September 27, 2016: Tissue Engineering. Part A
Lindsey Dew, William R English, Chuh K Chong, Sheila MacNeil
One of the main challenges currently faced by tissue engineers is the loss of tissues post implantation due to delayed neovascularization. Several strategies are under investigation to create vascularized tissue but none have yet overcome this problem. In this study we produced a decellularized natural vascular scaffold from rat intestine to use as an in vitro platform for neovascularization studies for tissue engineered constructs. Decellularization resulted in almost complete (97%) removal of nuclei and DNA, while collagen, glycosaminoglycans and laminin content was preserved...
September 27, 2016: Tissue Engineering. Part A
Mahsa Mohiti-Asli, Casey Molina, Thamonwan Diteepeng, Behnam Pourdeyhimi, Elizabeth Loboa
Bone infection, also called osteomyelitis, can result when bacteria invade a bone. Treatment of osteomyelitis usually requires surgical debridement and prolonged antimicrobial therapy. The rising incidence of infection with multidrug-resistant bacteria, in particular methicillin-resistant staphylococcus aureus (MRSA), however, limits the antimicrobial treatment options available. Silver is well known for its antimicrobial properties and is highly toxic to a wide range of microorganisms. We previously reported our development of biocompatible, biodegradable nanofibrous scaffolds that released silver ions in a controlled manner...
September 27, 2016: Tissue Engineering. Part A
Tianyi Wang, Janice H Lai, Fan Yang
Cell-based therapies offer a great promise for repairing cartilage. Previous strategies often involve using a single cell population such as stem cells or chondrocytes. Mixed cell population may offer an alternative strategy for cartilage regeneration while overcoming donor scarcity. We have recently reported that adipose derived stem cells (ADSCs) can catalyze neocartilage formation by neonatal chondrocytes (NChons) when mixed co-cultured in 3D hydrogels in vitro. However, it remains unknown how the biochemical and mechanical cues of hydrogels modulate cartilage formation by mixed cell populations <i>in vivo</i>...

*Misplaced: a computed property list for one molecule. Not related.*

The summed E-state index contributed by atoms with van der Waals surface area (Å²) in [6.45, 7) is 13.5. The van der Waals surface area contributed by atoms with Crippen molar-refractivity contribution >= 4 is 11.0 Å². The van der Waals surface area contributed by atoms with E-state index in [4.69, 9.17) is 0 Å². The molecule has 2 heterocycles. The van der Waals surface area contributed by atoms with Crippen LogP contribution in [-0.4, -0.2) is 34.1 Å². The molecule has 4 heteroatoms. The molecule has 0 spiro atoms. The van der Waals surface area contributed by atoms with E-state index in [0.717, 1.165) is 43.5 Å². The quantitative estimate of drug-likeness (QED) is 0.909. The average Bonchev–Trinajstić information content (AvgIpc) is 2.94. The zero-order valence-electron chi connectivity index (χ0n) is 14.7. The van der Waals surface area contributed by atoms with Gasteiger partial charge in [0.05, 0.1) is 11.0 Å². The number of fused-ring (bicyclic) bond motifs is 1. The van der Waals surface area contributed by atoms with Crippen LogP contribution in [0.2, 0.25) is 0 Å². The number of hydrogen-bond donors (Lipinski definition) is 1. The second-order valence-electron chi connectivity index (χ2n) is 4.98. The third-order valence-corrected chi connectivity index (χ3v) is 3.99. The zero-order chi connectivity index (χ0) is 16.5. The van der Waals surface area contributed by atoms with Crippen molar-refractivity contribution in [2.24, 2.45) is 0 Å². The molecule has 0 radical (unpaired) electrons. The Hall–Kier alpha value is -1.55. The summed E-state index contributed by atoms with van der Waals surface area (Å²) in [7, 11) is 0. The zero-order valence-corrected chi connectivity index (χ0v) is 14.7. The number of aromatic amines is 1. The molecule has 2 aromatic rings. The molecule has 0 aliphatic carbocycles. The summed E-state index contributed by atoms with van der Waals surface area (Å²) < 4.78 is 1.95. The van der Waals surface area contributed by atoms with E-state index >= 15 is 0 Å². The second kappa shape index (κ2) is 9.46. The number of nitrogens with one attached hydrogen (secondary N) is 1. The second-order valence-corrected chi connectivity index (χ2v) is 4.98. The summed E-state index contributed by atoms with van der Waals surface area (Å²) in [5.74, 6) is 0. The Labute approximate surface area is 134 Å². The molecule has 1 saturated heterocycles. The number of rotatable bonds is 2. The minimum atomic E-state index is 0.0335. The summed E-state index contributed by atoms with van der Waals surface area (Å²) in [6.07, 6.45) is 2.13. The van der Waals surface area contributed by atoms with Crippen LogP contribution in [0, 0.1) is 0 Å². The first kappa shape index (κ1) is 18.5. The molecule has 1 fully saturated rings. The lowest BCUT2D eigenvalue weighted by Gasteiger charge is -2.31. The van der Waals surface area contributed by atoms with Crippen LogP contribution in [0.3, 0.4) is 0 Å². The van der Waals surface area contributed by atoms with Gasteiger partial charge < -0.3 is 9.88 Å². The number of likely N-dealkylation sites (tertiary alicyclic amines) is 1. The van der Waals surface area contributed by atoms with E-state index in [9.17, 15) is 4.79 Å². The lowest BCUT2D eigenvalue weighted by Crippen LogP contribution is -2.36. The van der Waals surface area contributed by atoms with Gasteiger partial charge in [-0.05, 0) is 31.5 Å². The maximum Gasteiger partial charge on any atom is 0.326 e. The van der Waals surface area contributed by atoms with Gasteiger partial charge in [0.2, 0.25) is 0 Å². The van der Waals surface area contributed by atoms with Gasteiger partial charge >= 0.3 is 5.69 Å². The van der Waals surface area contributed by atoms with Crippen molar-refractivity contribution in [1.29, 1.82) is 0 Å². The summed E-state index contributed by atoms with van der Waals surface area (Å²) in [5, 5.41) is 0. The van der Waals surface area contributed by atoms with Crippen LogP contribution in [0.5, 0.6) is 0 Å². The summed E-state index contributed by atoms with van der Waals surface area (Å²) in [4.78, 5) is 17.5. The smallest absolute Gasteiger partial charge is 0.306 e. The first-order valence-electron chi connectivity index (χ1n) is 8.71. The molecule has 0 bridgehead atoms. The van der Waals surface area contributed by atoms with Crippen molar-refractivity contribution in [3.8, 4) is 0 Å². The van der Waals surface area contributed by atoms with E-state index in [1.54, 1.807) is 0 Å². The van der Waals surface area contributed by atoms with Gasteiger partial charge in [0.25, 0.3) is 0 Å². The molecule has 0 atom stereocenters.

September 27, 2016: Tissue Engineering. Part A
Jong-Ho Kim, Hyung Joon Joo, Mina Kim, Seung-Cheol Choi, Jeong Ik Lee, Soon Jun Hong, Do-Sun Lim
Adipose-derived stem cell (ADSC) transplantation has been proposed to improve cardiac function acute myocardial infarction (AMI). Recently, cell sheet technology has been investigated for its potential applicability in cardiac injury. However, detailed comparison of the functional recovery in the injured myocardium between cell sheets and conventional cell injection has not been adequately examined. ADSCs were isolated from the inguinal fat tissue of ICR mice. Three groups of AMI induction only (sham), intramyocardial injection of ADSCs (imADSC), and ADSC sheet transplantation (shADSC) were compared using rat AMI models...
September 27, 2016: Tissue Engineering. Part A
Tyler Novak, Kateri Fites, Xin Xu, Logan Worke, Aaron Ciesielski, Gert Breur, Corey P Neu
Interest in decellularized tissues has steadily gained as potential solutions for degenerative diseases and traumatic events, replacing sites of missing tissue and providing the relevant biochemistry and microstructure for tissue ingrowth and regeneration. Osteoarthritis, a progressive and debilitating disease, is often initiated with the formation of a focal defect in the otherwise smooth surface of articular cartilage. The use of decellularized cartilage tissue, which maintains the structural complexity of the native extracellular matrix, has the potential to provide a clinically relevant solution to focal defects or large tissue damage, possibly even circumventing or complementing current techniques such as microfracture and mosaicplasty...
September 27, 2016: Tissue Engineering. Part A
Nizar Algarni, Michael Grant, Laura M Epure, Omar Salem, Rakan Farouk Bokhari, John Antoniou, Fackson Mwale
Link N (DHLSDNYTLDHDRAIH), is a naturally occurring peptide that can stimulate matrix production in vitro, in vivo and in intact ex vivo human intervertebral discs (IVDs). We have recently discovered that annulus fibrosus cells (AF) cells have the ability to proteolytically process Link N resulting in a fragment spanning amino acid residues 1-8 short Link N (sLink N). Separately, we recently developed and validated a large animal disc organ culture model that maintains long-term cell viability while retaining the bony endplates and vertebral bone (vIVDs; IVD with intact vertebrae)...
September 27, 2016: Tissue Engineering. Part A